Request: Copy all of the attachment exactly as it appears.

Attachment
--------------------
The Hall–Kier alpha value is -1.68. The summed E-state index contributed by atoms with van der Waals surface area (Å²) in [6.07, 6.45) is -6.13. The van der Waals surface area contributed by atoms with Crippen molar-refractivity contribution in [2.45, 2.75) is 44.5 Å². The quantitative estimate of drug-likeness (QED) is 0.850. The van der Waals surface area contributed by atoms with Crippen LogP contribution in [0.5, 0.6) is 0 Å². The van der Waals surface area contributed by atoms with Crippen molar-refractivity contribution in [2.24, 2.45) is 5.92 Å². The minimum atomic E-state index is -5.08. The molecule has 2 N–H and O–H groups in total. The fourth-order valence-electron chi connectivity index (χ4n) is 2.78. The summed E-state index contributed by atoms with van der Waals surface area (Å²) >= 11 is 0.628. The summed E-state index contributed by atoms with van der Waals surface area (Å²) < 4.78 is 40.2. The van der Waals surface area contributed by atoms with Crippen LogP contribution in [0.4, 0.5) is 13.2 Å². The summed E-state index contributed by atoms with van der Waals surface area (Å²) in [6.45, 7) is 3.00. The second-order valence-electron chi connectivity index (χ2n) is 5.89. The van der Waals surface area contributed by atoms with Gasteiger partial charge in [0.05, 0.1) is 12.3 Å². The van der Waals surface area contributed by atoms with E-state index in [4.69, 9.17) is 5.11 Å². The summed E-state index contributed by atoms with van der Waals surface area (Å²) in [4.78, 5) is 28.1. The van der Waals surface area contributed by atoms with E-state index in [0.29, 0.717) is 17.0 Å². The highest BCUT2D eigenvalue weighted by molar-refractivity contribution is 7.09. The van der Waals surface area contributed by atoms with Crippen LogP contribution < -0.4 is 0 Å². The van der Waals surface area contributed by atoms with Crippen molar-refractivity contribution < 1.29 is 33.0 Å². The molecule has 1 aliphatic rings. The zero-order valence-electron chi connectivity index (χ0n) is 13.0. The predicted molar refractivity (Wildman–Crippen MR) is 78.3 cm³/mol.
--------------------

The Hall–Kier alpha value is -1.68. The summed E-state index contributed by atoms with van der Waals surface area (Å²) in [6.07, 6.45) is -6.13. The van der Waals surface area contributed by atoms with Crippen molar-refractivity contribution in [2.45, 2.75) is 44.5 Å². The quantitative estimate of drug-likeness (QED) is 0.850. The van der Waals surface area contributed by atoms with Crippen LogP contribution in [0.5, 0.6) is 0 Å². The van der Waals surface area contributed by atoms with Crippen molar-refractivity contribution in [2.24, 2.45) is 5.92 Å². The minimum atomic E-state index is -5.08. The molecule has 2 N–H and O–H groups in total. The fourth-order valence-electron chi connectivity index (χ4n) is 2.78. The summed E-state index contributed by atoms with van der Waals surface area (Å²) >= 11 is 0.628. The summed E-state index contributed by atoms with van der Waals surface area (Å²) < 4.78 is 40.2. The van der Waals surface area contributed by atoms with Crippen LogP contribution in [0.4, 0.5) is 13.2 Å². The summed E-state index contributed by atoms with van der Waals surface area (Å²) in [6.45, 7) is 3.00. The second-order valence-electron chi connectivity index (χ2n) is 5.89. The van der Waals surface area contributed by atoms with Gasteiger partial charge in [0.05, 0.1) is 12.3 Å². The van der Waals surface area contributed by atoms with E-state index in [4.69, 9.17) is 5.11 Å². The summed E-state index contributed by atoms with van der Waals surface area (Å²) in [4.78, 5) is 28.1. The van der Waals surface area contributed by atoms with E-state index in [0.29, 0.717) is 17.0 Å². The highest BCUT2D eigenvalue weighted by molar-refractivity contribution is 7.09. The van der Waals surface area contributed by atoms with Crippen LogP contribution < -0.4 is 0 Å². The van der Waals surface area contributed by atoms with Crippen molar-refractivity contribution < 1.29 is 33.0 Å². The molecule has 1 aliphatic rings. The zero-order valence-electron chi connectivity index (χ0n) is 13.0. The predicted molar refractivity (Wildman–Crippen MR) is 78.3 cm³/mol.